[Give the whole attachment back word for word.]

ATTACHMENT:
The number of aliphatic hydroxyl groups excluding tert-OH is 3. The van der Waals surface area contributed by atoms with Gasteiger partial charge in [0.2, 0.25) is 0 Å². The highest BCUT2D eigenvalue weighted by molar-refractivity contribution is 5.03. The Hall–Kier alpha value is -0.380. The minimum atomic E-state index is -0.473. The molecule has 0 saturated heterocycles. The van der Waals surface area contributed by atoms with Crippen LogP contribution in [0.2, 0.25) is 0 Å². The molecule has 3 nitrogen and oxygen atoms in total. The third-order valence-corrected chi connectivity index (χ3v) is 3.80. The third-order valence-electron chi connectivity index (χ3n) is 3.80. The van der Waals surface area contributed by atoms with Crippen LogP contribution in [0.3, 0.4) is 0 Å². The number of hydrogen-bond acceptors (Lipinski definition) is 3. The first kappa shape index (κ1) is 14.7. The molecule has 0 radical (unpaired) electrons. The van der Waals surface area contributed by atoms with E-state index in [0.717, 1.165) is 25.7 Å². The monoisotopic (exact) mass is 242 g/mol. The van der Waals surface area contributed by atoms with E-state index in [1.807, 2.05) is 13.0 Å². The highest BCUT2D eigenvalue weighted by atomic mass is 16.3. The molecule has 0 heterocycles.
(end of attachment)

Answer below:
The number of aliphatic hydroxyl groups excluding tert-OH is 3. The van der Waals surface area contributed by atoms with Gasteiger partial charge in [0.2, 0.25) is 0 Å². The highest BCUT2D eigenvalue weighted by molar-refractivity contribution is 5.03. The Hall–Kier alpha value is -0.380. The minimum atomic E-state index is -0.473. The molecule has 0 saturated heterocycles. The van der Waals surface area contributed by atoms with Crippen LogP contribution in [0.2, 0.25) is 0 Å². The molecule has 3 nitrogen and oxygen atoms in total. The third-order valence-corrected chi connectivity index (χ3v) is 3.80. The third-order valence-electron chi connectivity index (χ3n) is 3.80. The van der Waals surface area contributed by atoms with Crippen LogP contribution in [0.3, 0.4) is 0 Å². The number of hydrogen-bond acceptors (Lipinski definition) is 3. The first kappa shape index (κ1) is 14.7. The molecule has 0 radical (unpaired) electrons. The van der Waals surface area contributed by atoms with E-state index in [0.717, 1.165) is 25.7 Å². The monoisotopic (exact) mass is 242 g/mol. The van der Waals surface area contributed by atoms with E-state index in [1.807, 2.05) is 13.0 Å². The highest BCUT2D eigenvalue weighted by atomic mass is 16.3. The molecule has 0 heterocycles.